"Where did you learn it?"
"Would you believe a voice in my head?"
"Are you saying you made it up?"
"He sometimes talks about having a voice in his head," Terry said.
"You are one weird kid."
"So I've been told."
Colleen left soon afterwards. The rest of us began working on a new song. This time I made sure I took it from the book I had checked out. It was the old folk tune called, "Up in the Air," and it had a three-four beat rather than the four-four beat of "The Shepherd's Lament." The version I had used chords A, D, and E7, so we would use three more of the ones we had been practicing in actual songs.
"When are we going to play some rock?" asked Mike.
"When we're all lots faster." I was familiar with "Up in the Air" from hearing is several times in Arthur's life. Ursus thought nothing at all of strumming the needed chords for accompaniment while singing along with the lyrics in the book:
Up in the air, dear,
I fly like a bird
When your sweet love words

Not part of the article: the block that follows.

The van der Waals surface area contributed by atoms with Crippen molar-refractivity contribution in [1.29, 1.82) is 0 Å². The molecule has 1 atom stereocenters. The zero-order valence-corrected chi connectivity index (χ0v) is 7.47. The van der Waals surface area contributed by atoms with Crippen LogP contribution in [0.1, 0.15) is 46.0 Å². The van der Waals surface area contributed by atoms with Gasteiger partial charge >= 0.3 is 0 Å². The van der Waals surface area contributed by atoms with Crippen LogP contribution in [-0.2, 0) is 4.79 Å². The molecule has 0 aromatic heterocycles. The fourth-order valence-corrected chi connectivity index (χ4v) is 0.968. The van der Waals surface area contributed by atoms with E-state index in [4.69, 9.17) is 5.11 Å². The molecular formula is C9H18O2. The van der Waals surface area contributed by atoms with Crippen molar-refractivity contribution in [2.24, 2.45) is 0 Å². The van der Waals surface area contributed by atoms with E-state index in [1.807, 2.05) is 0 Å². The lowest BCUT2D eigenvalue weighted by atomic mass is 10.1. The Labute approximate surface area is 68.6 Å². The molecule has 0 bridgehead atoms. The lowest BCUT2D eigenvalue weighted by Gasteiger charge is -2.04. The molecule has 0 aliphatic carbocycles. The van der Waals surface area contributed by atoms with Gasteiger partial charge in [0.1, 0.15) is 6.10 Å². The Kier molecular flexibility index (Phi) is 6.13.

I lately have heard.
And so on. When I was finished, six people were staring at me. "Shit," said Mike. "You sing pretty good when you want to."
"Hell, yes," agreed Terry.
Mary looked astonished. "Why have you been hiding this from us?"
"Yeah, why?" Charlie asked.
Mom called down the stairs. "Was that Arthur singing?"
"C'mon, guys, it's nothing special," I said. What have you got me into now?
Sorry. I didn't know they'd never heard you sing.
They've heard me sing, but not well.
"It's not opera quality or anything," said Mary, "but it was good." I heard Mom coming down the stairs, and it sounded like she was bringing Susan.